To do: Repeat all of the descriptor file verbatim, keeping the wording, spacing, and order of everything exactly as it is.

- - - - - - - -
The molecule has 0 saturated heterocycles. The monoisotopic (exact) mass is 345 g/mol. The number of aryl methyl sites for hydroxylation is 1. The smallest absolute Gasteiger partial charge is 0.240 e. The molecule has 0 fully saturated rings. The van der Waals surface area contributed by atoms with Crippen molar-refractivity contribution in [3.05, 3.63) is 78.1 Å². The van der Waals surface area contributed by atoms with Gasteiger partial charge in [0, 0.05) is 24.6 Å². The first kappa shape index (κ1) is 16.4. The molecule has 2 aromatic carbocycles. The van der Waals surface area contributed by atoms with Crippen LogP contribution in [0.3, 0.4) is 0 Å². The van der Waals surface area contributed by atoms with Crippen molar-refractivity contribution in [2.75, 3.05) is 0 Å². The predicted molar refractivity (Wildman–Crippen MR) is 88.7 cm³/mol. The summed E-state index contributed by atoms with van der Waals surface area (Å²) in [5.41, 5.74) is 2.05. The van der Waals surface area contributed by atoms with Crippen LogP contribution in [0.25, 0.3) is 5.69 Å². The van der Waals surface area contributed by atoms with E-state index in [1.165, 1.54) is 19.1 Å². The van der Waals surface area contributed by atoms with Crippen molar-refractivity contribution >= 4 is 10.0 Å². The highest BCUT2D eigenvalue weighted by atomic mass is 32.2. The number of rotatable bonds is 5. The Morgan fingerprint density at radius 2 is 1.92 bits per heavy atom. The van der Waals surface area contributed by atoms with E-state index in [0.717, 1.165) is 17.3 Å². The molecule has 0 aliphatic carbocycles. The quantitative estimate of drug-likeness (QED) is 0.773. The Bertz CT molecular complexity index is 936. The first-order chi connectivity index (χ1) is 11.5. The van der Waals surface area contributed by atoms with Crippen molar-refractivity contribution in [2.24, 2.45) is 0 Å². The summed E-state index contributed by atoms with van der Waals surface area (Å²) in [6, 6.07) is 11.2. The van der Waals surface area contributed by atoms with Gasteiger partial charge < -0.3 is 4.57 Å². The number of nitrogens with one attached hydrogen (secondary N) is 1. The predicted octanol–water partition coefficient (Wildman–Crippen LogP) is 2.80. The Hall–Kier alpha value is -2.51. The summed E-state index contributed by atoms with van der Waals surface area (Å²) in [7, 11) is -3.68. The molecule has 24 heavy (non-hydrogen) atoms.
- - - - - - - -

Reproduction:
The molecule has 0 saturated heterocycles. The monoisotopic (exact) mass is 345 g/mol. The number of aryl methyl sites for hydroxylation is 1. The smallest absolute Gasteiger partial charge is 0.240 e. The molecule has 0 fully saturated rings. The van der Waals surface area contributed by atoms with Crippen molar-refractivity contribution in [3.05, 3.63) is 78.1 Å². The van der Waals surface area contributed by atoms with Gasteiger partial charge in [0, 0.05) is 24.6 Å². The first kappa shape index (κ1) is 16.4. The molecule has 2 aromatic carbocycles. The van der Waals surface area contributed by atoms with Crippen LogP contribution in [0.3, 0.4) is 0 Å². The van der Waals surface area contributed by atoms with Crippen molar-refractivity contribution in [2.75, 3.05) is 0 Å². The predicted molar refractivity (Wildman–Crippen MR) is 88.7 cm³/mol. The summed E-state index contributed by atoms with van der Waals surface area (Å²) in [5.41, 5.74) is 2.05. The van der Waals surface area contributed by atoms with Crippen LogP contribution in [0.25, 0.3) is 5.69 Å². The van der Waals surface area contributed by atoms with E-state index in [1.165, 1.54) is 19.1 Å². The van der Waals surface area contributed by atoms with Crippen molar-refractivity contribution >= 4 is 10.0 Å². The highest BCUT2D eigenvalue weighted by atomic mass is 32.2. The number of rotatable bonds is 5. The Morgan fingerprint density at radius 2 is 1.92 bits per heavy atom. The van der Waals surface area contributed by atoms with E-state index in [0.717, 1.165) is 17.3 Å². The molecule has 0 aliphatic carbocycles. The quantitative estimate of drug-likeness (QED) is 0.773. The Bertz CT molecular complexity index is 936. The first-order chi connectivity index (χ1) is 11.5. The van der Waals surface area contributed by atoms with Crippen molar-refractivity contribution in [2.24, 2.45) is 0 Å². The summed E-state index contributed by atoms with van der Waals surface area (Å²) in [6, 6.07) is 11.2. The van der Waals surface area contributed by atoms with Gasteiger partial charge < -0.3 is 4.57 Å². The number of nitrogens with one attached hydrogen (secondary N) is 1. The predicted octanol–water partition coefficient (Wildman–Crippen LogP) is 2.80. The Hall–Kier alpha value is -2.51. The summed E-state index contributed by atoms with van der Waals surface area (Å²) in [7, 11) is -3.68. The molecule has 24 heavy (non-hydrogen) atoms.